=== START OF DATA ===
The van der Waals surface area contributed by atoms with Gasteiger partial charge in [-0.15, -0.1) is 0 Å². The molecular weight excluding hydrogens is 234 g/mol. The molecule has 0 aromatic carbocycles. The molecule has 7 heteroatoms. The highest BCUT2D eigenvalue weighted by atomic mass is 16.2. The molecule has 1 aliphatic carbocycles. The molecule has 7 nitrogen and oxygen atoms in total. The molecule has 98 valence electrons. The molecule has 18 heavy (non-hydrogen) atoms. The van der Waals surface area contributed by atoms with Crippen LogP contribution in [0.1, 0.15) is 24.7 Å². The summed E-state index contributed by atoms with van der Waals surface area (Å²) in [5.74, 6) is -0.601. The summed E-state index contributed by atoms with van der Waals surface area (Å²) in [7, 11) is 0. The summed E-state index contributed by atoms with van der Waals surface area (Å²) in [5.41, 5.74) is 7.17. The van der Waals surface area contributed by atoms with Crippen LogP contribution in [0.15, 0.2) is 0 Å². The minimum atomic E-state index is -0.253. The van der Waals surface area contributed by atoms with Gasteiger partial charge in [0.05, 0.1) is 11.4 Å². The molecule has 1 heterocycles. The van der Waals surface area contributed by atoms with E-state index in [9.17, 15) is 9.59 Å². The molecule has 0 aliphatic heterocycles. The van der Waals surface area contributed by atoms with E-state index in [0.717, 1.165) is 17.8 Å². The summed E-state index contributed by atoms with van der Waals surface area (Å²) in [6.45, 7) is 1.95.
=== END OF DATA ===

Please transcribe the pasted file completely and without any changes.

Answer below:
The van der Waals surface area contributed by atoms with Gasteiger partial charge in [-0.15, -0.1) is 0 Å². The molecular weight excluding hydrogens is 234 g/mol. The molecule has 0 aromatic carbocycles. The molecule has 7 heteroatoms. The highest BCUT2D eigenvalue weighted by atomic mass is 16.2. The molecule has 1 aliphatic carbocycles. The molecule has 7 nitrogen and oxygen atoms in total. The molecule has 98 valence electrons. The molecule has 18 heavy (non-hydrogen) atoms. The van der Waals surface area contributed by atoms with Crippen LogP contribution in [0.1, 0.15) is 24.7 Å². The summed E-state index contributed by atoms with van der Waals surface area (Å²) in [5.74, 6) is -0.601. The summed E-state index contributed by atoms with van der Waals surface area (Å²) in [7, 11) is 0. The summed E-state index contributed by atoms with van der Waals surface area (Å²) in [5.41, 5.74) is 7.17. The van der Waals surface area contributed by atoms with Crippen LogP contribution in [0.15, 0.2) is 0 Å². The minimum atomic E-state index is -0.253. The van der Waals surface area contributed by atoms with Gasteiger partial charge in [0.05, 0.1) is 11.4 Å². The molecule has 1 heterocycles. The van der Waals surface area contributed by atoms with E-state index in [9.17, 15) is 9.59 Å². The molecule has 0 aliphatic heterocycles. The van der Waals surface area contributed by atoms with E-state index in [0.717, 1.165) is 17.8 Å². The summed E-state index contributed by atoms with van der Waals surface area (Å²) in [6.45, 7) is 1.95.